By Chris Surratt
The idea of smaller groups of people meeting together for fellowship and Bible study isn’t a new concept in churches.
In fact, we see in Acts 2 that the first-century church relied on them as “Every day they devoted themselves to meeting together in the temple, and broke bread from house to house” (Acts 2:46).
Most churches today allow people to be a part of some version of a small group. They may call them small groups, Sunday School, life groups, community groups, or various other names.
But the goal has primarily stayed the same from the early church: To disciple fellow believers to be more like Christ through biblical community and the study of God’s Word.
We’re now at a turning point in history where I believe one major shift must take place for the church to not only survive but thrive in what will be the “new normal.”
Churches can no longer offer groups as an option for assimilation and spiritual growth for members, but they will have to be the option. Small groups of 20 people or less in homes are now the church.
Gone (at least for the near future) are mass worship gatherings with people packed into a Sunday-morning service at one location.
Even though some areas of the country may start to allow them to return sooner than others, it will be a long time before many people are comfortable attending them.
We’ve already seen this trend away from larger gatherings and buildings with the acceptance of multisite churches, but social distancing guidelines have pushed it even further.
Any gathering of over 50 people could be seen as dangerous for months, and possibly, years to come.
Now, I don’t believe this is a move toward autonomous house churches with little-to-no spiritual oversight and governance. We still need the guidance an organized local church brings to the body of Christ.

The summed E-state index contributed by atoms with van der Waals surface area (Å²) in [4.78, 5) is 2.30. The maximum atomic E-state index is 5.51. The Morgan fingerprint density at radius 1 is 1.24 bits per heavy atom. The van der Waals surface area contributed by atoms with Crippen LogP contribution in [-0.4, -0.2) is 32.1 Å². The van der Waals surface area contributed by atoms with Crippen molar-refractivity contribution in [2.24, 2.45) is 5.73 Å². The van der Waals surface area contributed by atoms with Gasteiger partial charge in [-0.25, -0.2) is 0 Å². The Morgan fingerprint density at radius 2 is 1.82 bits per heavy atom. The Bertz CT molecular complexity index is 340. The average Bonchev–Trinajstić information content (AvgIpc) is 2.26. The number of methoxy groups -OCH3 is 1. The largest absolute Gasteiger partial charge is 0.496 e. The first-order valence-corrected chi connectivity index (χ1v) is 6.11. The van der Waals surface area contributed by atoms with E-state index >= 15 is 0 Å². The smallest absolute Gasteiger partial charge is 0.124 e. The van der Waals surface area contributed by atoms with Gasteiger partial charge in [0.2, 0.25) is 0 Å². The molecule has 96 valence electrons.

I do see the future church, however, as a more robust organization of small groups meeting in homes to fellowship, study, and worship together under the umbrella of ordained pastors and church leaders.
So what does this mean for right now? For churches to make this pivot, they’ll have to strategically think differently in several areas.
The primary focus in most churches has been on the weekend experience. The current staffing levels and budgets reflect this priority.
The new reality will require less dollars spent on creating amazing live experiences, and more on creating scripturally based content to help groups and families have gospel conversations in their living rooms.
Question: Do we have the right people on board to create and curate at-home discipleship content?
The current assimilation process for most churches is an upside funnel with the weekend service at the top.
This will now be flipped. Small groups will be the entry point for most people into the life of the church. Growth tracks will now be facilitated by small group leaders instead of church staff.
Questions: Is our current assimilation process now upside down? Are we relying on paid staff and large gatherings to help people take their next spiritual steps?
If churches haven’t been releasing the work of ministry to lay leaders up to this point, it’s being exposed through this crisis.
In this new normal, churches have to better equip their members to shepherd people in their care through small group gatherings.
Question: Do we have the right processes and staffing to develop and release leaders to truly do the work of the ministry?
It’s fascinating to see how the church is being brought back to what she was designed to be. More people will now be discipled and equipped for ministry than ever before!
Small groups are the history—and the future—of the church.
CHRIS SURRATT (@ChrisSurratt) is the discipleship and small groups specialist for Lifeway Christian Resources, a ministry consultant and coach with more than 20 years of experience, and the author of Leading Small Groups: How to Gather, Launch, Lead, and Multiply Your Small Group.